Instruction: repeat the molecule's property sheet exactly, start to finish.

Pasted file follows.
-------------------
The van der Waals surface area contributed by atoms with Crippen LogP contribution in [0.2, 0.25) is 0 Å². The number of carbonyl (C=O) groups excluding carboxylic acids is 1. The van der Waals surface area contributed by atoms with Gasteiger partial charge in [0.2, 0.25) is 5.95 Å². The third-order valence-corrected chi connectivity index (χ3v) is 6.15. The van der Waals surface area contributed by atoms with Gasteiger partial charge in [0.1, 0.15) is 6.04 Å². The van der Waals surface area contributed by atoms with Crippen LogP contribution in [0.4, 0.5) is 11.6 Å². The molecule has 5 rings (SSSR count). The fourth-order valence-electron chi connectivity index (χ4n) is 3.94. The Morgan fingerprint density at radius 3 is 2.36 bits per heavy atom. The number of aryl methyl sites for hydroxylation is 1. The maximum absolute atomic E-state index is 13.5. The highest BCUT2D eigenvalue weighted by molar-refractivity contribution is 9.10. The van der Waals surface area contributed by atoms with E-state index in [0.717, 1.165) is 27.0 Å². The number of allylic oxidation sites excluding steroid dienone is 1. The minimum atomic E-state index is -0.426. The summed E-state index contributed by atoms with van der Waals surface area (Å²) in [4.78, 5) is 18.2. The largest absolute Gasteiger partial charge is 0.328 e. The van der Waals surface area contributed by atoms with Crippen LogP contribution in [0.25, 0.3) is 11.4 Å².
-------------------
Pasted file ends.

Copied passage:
The van der Waals surface area contributed by atoms with Crippen LogP contribution in [0.2, 0.25) is 0 Å². The number of carbonyl (C=O) groups excluding carboxylic acids is 1. The van der Waals surface area contributed by atoms with Gasteiger partial charge in [0.2, 0.25) is 5.95 Å². The third-order valence-corrected chi connectivity index (χ3v) is 6.15. The van der Waals surface area contributed by atoms with Gasteiger partial charge in [0.1, 0.15) is 6.04 Å². The van der Waals surface area contributed by atoms with Crippen LogP contribution in [0.4, 0.5) is 11.6 Å². The molecule has 5 rings (SSSR count). The fourth-order valence-electron chi connectivity index (χ4n) is 3.94. The Morgan fingerprint density at radius 3 is 2.36 bits per heavy atom. The number of aryl methyl sites for hydroxylation is 1. The maximum absolute atomic E-state index is 13.5. The highest BCUT2D eigenvalue weighted by molar-refractivity contribution is 9.10. The van der Waals surface area contributed by atoms with E-state index in [0.717, 1.165) is 27.0 Å². The number of allylic oxidation sites excluding steroid dienone is 1. The minimum atomic E-state index is -0.426. The summed E-state index contributed by atoms with van der Waals surface area (Å²) in [4.78, 5) is 18.2. The largest absolute Gasteiger partial charge is 0.328 e. The van der Waals surface area contributed by atoms with Crippen LogP contribution in [0.25, 0.3) is 11.4 Å².